One league I had hoped to see see New Mexico State find its way into was the Big West.
There is familiarity there, it's a solid hoops league, or at least on par with what the WAC has become in the last three years, and it makes just as much sense from a travel standpoint than what NMSU has since joining the WAC since the Big West would need one more school for an even number.
Big West commissioner Dennis Farrell has been the league's commish for the past 21 years and involved with the league for 32 years. I spoke with Farrell last week, and although he refrained from answering direct questions about NMSU as a potential member, it became apparent, at least to me, that if the Big West were to move from 11 to 12 teams, New Mexico State is far from an ideal candidate.
The WAC has taken Big West schools in the past and the Big West was forced to survive. It's ironic the roles have reversed.
"Conferences have two reasons to expand," Farrell said. "One is for survival and the other is for opportunity. In the past, the Big West has had to expand for survival. Fortunately, we are in a situation right now where we are able to expand for opportunities that will make us better. I don't tempt fate in that regard. All three additions we have made in the last 18 months, we haven't made rash decisions."
The main reason is football. The Big West doesn't play football, of course, but Farrell told me football still had to be considered when making additions to his league.
Just as ironically, it was football that got NMSU into the Big West.
"When they joined in the early 80s, the thing that appealed to them was a Division I-A at the time football conference and they were in the MIssouri Valley at the time. Back in the early 2000s when we were getting out of the football business, we told the remaining football schools in the conference they were welcome to stay but it would ultimately be phased out. North Texas and New Mexico State were moving their programs to the Sun Belt at the time and Boise was leaving for the WAC. Idaho and Utah State were the last two and they left in 2004 for the WAC."
Consider the football programs of the three schools the Big West has added in the past 18 months: Hawaii, Boise State and San Diego State. All three schools had a solution for their football programs — Hawaii to Mountain West and Boise State and San Diego State in the Mountain West this year followed by membership to the Big East.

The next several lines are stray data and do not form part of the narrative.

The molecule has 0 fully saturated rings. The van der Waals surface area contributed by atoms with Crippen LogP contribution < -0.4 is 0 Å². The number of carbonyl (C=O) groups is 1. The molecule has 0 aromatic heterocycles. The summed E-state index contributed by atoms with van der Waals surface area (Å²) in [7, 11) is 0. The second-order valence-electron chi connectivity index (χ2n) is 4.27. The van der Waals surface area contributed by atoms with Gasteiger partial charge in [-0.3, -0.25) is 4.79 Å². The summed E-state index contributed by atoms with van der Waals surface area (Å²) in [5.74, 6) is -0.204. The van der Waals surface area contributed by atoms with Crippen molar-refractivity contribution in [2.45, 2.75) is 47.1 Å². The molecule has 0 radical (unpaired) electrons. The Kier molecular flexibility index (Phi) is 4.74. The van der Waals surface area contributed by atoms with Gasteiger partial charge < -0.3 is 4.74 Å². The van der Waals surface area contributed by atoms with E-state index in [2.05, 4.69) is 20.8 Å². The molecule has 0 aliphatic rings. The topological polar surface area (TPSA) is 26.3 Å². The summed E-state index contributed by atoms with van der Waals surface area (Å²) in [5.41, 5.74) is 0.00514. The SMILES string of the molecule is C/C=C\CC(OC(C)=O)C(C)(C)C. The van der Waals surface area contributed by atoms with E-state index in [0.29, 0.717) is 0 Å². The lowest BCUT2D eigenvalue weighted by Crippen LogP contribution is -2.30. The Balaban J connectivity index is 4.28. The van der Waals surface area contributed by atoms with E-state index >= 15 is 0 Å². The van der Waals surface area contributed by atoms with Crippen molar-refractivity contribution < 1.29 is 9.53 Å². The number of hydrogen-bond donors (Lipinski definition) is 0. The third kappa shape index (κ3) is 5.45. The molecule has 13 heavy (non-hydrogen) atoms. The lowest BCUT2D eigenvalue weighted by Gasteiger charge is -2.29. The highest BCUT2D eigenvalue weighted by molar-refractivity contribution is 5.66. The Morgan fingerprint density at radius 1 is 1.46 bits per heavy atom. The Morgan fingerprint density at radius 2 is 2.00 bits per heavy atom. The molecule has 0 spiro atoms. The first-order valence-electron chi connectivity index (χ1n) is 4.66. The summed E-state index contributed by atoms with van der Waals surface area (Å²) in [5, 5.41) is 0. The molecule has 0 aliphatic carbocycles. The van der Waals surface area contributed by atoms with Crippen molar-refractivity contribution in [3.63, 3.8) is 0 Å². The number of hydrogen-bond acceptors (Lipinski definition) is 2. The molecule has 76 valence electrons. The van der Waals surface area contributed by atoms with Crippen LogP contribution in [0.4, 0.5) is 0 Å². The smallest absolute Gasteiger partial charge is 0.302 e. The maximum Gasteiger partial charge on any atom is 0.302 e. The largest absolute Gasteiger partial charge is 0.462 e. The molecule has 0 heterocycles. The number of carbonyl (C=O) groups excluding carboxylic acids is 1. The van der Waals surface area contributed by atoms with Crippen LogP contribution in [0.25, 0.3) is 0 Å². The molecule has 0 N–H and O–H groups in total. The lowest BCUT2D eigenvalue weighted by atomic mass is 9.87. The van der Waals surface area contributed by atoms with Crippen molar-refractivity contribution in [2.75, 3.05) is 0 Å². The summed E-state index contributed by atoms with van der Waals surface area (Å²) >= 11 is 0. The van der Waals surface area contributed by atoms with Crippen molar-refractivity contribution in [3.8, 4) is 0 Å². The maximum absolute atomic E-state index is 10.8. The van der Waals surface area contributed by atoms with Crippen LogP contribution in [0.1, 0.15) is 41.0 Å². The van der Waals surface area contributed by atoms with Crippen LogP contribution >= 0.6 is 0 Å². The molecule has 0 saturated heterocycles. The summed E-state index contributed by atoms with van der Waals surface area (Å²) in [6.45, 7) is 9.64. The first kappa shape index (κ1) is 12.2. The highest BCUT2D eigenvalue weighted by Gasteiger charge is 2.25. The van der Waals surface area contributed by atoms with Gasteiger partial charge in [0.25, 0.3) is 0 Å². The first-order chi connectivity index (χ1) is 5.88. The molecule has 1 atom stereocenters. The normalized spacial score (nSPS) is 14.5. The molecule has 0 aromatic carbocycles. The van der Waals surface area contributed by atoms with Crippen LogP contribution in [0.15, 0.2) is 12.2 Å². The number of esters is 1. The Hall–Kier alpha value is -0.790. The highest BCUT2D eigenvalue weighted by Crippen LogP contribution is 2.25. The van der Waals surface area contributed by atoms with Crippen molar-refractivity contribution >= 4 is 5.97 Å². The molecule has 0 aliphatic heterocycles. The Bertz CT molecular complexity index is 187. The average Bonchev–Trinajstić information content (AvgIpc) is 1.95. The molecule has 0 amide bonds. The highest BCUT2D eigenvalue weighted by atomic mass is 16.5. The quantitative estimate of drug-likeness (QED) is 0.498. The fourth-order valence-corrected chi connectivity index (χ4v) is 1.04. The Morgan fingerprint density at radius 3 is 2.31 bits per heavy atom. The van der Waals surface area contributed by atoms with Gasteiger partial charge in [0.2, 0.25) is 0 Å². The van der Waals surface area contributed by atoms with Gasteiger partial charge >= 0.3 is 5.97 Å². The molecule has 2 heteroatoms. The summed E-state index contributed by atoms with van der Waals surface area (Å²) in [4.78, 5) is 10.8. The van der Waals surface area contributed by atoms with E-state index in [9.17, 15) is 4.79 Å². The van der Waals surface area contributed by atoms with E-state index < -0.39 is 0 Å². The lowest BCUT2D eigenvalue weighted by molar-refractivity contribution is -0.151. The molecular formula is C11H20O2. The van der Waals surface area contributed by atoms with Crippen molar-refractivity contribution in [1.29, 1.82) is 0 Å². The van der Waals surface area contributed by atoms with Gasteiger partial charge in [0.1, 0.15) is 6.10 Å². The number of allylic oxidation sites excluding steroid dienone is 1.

"I don't think we are motivated to continuing to expand our footprint," Farrell said. "We are more inclined to look at more schools within the footprint that we now have, from Honalulu to Boise. The No. 1 thing is the stability of our conference. I feel like we are one of the more stable conferences out there right now."
Following Pacific's departure to the West Coast Conference, the Big West will have 11 members in two years, not an ideal number for travel partners, but it didn't seem to be a huge concern for Farrell.
"We are open to opportunities as they present themselves but we are not in a rush to get to any particular number. We were prepared to go to 11 before Pacific left. We know there will be some scheduling challenges in men's and women's basketball and volleyball but it won't be a driving force on us to make a decision on future expansion. We are only interested if we feel that an institution feels like it's on an upward trajectory. Hawaii, San Diego State and Boise State were all valuable assets as we deal with new media rights negotiations."
Farrell said the Big West is in the final stages for regional tier 2 rights and just entering negotiations for the tier 1 national rights with ESPN, which he says adding the three schools should help make the league more attractive. There is also hope that the Big West can latch on with a new Time Warner regional package and a connection with Fox.
I asked Farrell about a possible merger with the Mountain West in the future:
"I don't really see what value would be of that. The NCAA only gives an automatic bid to one conference," he said.
Boise State, San Diego State and the Big East are helping ease the move by chipping in with travel costs as they join the league. Outside of Hawaii and Boise State, if Farrell says the league isn't interested in expanding its future footprint, it doesn't look like a good fit for New Mexico State in the future.
At least for now, but we all know how fast things have been changing.